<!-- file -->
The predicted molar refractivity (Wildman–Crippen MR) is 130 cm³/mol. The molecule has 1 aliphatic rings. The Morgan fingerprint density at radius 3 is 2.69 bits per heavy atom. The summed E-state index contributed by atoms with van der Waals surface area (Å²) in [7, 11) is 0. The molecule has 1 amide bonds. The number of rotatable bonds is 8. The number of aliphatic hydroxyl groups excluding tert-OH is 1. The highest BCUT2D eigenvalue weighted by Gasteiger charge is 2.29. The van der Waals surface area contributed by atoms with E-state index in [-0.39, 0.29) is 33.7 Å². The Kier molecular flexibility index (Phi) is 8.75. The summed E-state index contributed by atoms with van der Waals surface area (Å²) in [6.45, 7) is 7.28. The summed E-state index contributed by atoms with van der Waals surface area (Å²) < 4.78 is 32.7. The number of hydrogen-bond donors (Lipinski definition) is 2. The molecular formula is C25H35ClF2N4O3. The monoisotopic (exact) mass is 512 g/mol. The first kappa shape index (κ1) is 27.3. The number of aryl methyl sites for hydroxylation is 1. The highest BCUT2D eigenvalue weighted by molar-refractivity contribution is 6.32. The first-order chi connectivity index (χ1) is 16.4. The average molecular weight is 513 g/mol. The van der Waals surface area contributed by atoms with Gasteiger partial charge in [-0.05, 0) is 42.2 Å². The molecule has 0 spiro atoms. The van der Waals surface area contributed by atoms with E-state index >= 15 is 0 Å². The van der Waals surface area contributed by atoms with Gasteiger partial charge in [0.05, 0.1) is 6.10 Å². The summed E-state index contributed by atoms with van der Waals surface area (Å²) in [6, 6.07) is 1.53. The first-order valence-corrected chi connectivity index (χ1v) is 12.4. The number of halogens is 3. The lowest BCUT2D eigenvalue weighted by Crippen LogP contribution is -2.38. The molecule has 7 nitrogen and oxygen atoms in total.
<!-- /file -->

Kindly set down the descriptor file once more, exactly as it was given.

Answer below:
The predicted molar refractivity (Wildman–Crippen MR) is 130 cm³/mol. The molecule has 1 aliphatic rings. The Morgan fingerprint density at radius 3 is 2.69 bits per heavy atom. The summed E-state index contributed by atoms with van der Waals surface area (Å²) in [7, 11) is 0. The molecule has 1 amide bonds. The number of rotatable bonds is 8. The number of aliphatic hydroxyl groups excluding tert-OH is 1. The highest BCUT2D eigenvalue weighted by Gasteiger charge is 2.29. The van der Waals surface area contributed by atoms with E-state index in [-0.39, 0.29) is 33.7 Å². The Kier molecular flexibility index (Phi) is 8.75. The summed E-state index contributed by atoms with van der Waals surface area (Å²) in [6.45, 7) is 7.28. The summed E-state index contributed by atoms with van der Waals surface area (Å²) < 4.78 is 32.7. The number of hydrogen-bond donors (Lipinski definition) is 2. The molecular formula is C25H35ClF2N4O3. The monoisotopic (exact) mass is 512 g/mol. The first kappa shape index (κ1) is 27.3. The number of aryl methyl sites for hydroxylation is 1. The highest BCUT2D eigenvalue weighted by molar-refractivity contribution is 6.32. The first-order chi connectivity index (χ1) is 16.4. The average molecular weight is 513 g/mol. The van der Waals surface area contributed by atoms with Gasteiger partial charge in [-0.05, 0) is 42.2 Å². The molecule has 0 spiro atoms. The van der Waals surface area contributed by atoms with E-state index >= 15 is 0 Å². The van der Waals surface area contributed by atoms with Gasteiger partial charge in [0.05, 0.1) is 6.10 Å². The summed E-state index contributed by atoms with van der Waals surface area (Å²) in [6, 6.07) is 1.53. The first-order valence-corrected chi connectivity index (χ1v) is 12.4. The number of halogens is 3. The lowest BCUT2D eigenvalue weighted by Crippen LogP contribution is -2.38. The molecule has 7 nitrogen and oxygen atoms in total.